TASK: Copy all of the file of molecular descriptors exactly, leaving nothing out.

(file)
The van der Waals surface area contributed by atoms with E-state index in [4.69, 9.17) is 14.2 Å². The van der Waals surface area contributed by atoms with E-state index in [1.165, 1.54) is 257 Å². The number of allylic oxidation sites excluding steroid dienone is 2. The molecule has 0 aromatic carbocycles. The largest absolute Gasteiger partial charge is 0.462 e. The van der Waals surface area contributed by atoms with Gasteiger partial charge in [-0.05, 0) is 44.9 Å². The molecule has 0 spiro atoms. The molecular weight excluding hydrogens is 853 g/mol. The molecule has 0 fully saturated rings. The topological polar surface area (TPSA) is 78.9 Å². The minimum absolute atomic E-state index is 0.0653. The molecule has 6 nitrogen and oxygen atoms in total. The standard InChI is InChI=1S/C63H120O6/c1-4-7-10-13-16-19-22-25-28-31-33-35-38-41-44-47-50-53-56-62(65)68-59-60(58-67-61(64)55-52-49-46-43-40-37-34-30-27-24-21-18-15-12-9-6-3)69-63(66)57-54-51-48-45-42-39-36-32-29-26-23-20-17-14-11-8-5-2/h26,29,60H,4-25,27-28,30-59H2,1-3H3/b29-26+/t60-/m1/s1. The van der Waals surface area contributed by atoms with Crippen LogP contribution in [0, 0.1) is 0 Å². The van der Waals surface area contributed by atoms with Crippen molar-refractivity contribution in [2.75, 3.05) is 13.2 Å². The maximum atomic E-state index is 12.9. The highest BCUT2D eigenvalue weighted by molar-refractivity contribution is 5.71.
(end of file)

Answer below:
The van der Waals surface area contributed by atoms with E-state index in [4.69, 9.17) is 14.2 Å². The van der Waals surface area contributed by atoms with E-state index in [1.165, 1.54) is 257 Å². The number of allylic oxidation sites excluding steroid dienone is 2. The molecule has 0 aromatic carbocycles. The largest absolute Gasteiger partial charge is 0.462 e. The van der Waals surface area contributed by atoms with Gasteiger partial charge in [-0.05, 0) is 44.9 Å². The molecule has 0 spiro atoms. The molecular weight excluding hydrogens is 853 g/mol. The molecule has 0 fully saturated rings. The topological polar surface area (TPSA) is 78.9 Å². The minimum absolute atomic E-state index is 0.0653. The molecule has 6 nitrogen and oxygen atoms in total. The standard InChI is InChI=1S/C63H120O6/c1-4-7-10-13-16-19-22-25-28-31-33-35-38-41-44-47-50-53-56-62(65)68-59-60(58-67-61(64)55-52-49-46-43-40-37-34-30-27-24-21-18-15-12-9-6-3)69-63(66)57-54-51-48-45-42-39-36-32-29-26-23-20-17-14-11-8-5-2/h26,29,60H,4-25,27-28,30-59H2,1-3H3/b29-26+/t60-/m1/s1. The van der Waals surface area contributed by atoms with Crippen LogP contribution in [0, 0.1) is 0 Å². The van der Waals surface area contributed by atoms with Crippen molar-refractivity contribution in [2.75, 3.05) is 13.2 Å². The maximum atomic E-state index is 12.9. The highest BCUT2D eigenvalue weighted by molar-refractivity contribution is 5.71.